The Multistate Bar Examination (MBE) is a tough exam.  Covering seven substantive areas of law including Torts, Contracts, Evidence, Civil Procedure, Real Property and Crimes, the MBE requires bar exam applicants to recall, analyze, interpret and above all, pick the right answer choice. Bar exam applicants have only about 1.8 minutes to pick an answer, so implementing the appropriate strategy for the MBE is key.  Starting with the basics, you must know the rules of law.  There is no substitute for studying the rules. 

Do this first.  Substance before strategy.  Knowing the substantive rules of law will keep you from attracting wrong choices.  The MBE is not designed to have bar applicants pass.  It is designed to lure exam applicants to making wrong choices.  Remember last weekend when you went out on Saturday night instead of memorizing the exceptions to the hearsay rule?  Bad choice.  Especially when the California Bar Exam is less than 30 days away.  Have plans for this weekend?  Skip them.  The MBE is more important.  You need a break from studying?  If you take it, you might find yourself revisiting this exam in July.  California Attorney applicants taking the MBE, pay close attention. Engage a bar review course for practicing attorneys.  It has been a while since you have taken a multiple-choice exam, and you will need the assistance in incorporating the MBE into your busy day. If you are taking the one-day attorneys exam, then stay tuned for specific preparation methods for the one-day exam.   Scare tactics still will not help you improve your score.  Strategy will. So, let’s take this step by step.  And again, just to be clear, first know the rules of law.

STEP ONE:       Skim the MBE question for no more than two-three seconds to figure out what subject is being tested. This will be very easy to do. A Civil Procedure MBE question will use phrases such as “Subject Matter Jurisdiction”, “Summary Judgment”, “Collateral Estoppel” ‘Summons and Complaint”.  As stated above, you already know the rules so these phrases will be rather obvious to you.

STEP TWO:      Cover up all four answer choices when you are reading the fact pattern. MBE questions are short essays. Nothing more. California Bar Exam applicants are used to reading hundreds of essays prior to the Bar Exam. All MBE questions tell a story. They present actors (in the form of plaintiffs and defendants). They have themes, they are full of suspense and they present puzzling issues.  Engage with them.  You need to answer an MBE question as if it was a California Bar Exam essay.  SO, stay far far away from the answer choices. At this point they are not your friend, and they are designed for you to make a bad choice.  Like that extra glass of wine you had last night

STEP THREE:    Figure out who wins.  You read the story as instructed in step two, so now pick a winner. MBE questions MUST contain a correct answer choice.  Answers then cannot be ambiguous.   There is only one right answer.  One winner.  One actor who prevails.  You should be able to narrow down your choices down to two possibilities.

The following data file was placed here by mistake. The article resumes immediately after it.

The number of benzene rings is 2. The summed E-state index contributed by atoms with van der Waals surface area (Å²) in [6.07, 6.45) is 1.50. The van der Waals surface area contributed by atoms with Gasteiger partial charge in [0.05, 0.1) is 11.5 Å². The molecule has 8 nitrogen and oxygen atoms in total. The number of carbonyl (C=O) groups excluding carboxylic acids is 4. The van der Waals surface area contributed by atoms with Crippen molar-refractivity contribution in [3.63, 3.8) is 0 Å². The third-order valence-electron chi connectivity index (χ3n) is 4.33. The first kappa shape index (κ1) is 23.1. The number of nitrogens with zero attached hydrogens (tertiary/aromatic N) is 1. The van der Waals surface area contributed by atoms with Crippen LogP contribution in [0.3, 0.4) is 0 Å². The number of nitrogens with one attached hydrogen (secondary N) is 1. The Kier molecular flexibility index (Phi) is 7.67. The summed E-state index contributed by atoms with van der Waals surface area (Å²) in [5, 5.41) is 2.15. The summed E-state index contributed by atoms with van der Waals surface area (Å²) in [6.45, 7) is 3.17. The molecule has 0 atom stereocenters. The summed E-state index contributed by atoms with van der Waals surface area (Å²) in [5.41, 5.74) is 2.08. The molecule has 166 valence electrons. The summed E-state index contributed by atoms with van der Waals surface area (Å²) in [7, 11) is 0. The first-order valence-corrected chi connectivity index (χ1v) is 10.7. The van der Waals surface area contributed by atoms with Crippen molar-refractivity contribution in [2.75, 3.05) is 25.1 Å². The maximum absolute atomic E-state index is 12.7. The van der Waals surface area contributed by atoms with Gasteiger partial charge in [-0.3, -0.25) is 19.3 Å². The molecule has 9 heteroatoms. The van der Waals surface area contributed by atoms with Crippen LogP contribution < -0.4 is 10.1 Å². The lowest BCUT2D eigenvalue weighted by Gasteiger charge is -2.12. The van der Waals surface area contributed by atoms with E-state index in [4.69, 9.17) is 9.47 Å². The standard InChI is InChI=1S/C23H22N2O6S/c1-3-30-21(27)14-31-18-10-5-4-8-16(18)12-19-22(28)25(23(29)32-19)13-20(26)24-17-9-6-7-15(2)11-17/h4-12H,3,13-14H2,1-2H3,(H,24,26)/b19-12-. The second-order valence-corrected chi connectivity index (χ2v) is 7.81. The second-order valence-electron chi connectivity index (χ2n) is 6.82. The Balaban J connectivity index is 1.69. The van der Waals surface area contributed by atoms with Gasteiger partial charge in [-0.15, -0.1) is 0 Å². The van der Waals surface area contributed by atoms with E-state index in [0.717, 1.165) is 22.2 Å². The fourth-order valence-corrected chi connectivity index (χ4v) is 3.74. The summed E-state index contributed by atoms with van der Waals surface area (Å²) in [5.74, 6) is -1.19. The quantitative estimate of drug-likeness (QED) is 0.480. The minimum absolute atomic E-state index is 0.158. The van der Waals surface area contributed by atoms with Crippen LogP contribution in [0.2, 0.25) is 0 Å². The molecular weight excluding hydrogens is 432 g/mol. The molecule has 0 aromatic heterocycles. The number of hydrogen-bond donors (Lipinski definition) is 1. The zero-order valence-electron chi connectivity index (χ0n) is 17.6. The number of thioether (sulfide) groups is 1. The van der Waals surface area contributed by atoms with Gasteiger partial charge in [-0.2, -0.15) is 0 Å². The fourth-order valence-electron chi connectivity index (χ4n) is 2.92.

STEP FOUR:  A correct statement of law is always a better answer choice than a correct statement of fact. Often when left with two remaining choices they both tend to look good.  One thought is that longer explanations are better answer choices.  This is not always the case.  Another theory suggests that if an answer contains words you have never heard of then by default this must be the best choice.  Also, not the case.   What we do know is that a correct statement of law is always the correct answer.  So, for example, in a Civil Procedure question which asks, “Is the court likely to dismiss the action for improper service of process?” you already have narrowed your choice down to “Yes” based on the above.  Now, we are looking for a correct statement of law relating to service of process.  On of the answer choices states that an individual defendant may not be served by delivering process to a third party found at the defendant’s place of employment.  That is exactly what Federal Rule 49e)(2) tells us!  Do not question it.  Pick it.  It is the right answer choice. 

STEP FIVE:       Fact matching.  Do the words in the answer choice repeat themselves in the question?  If so, pick it. Often a correct MBE answer will contain a phrase that exactly matches one from the fact pattern.  If you already narrowed your choices down to two, and both answers do NOT contain an accurate statement of the law, then match your facts.STEP SIX: Practice makes perfect. These steps are tools designed to improve overall scores for bar applicants.  California Bar Review courses like Executive Bar Review can help to maximize your chances at scoring well on the MBE.  Practice these steps with all the MBE subjects.

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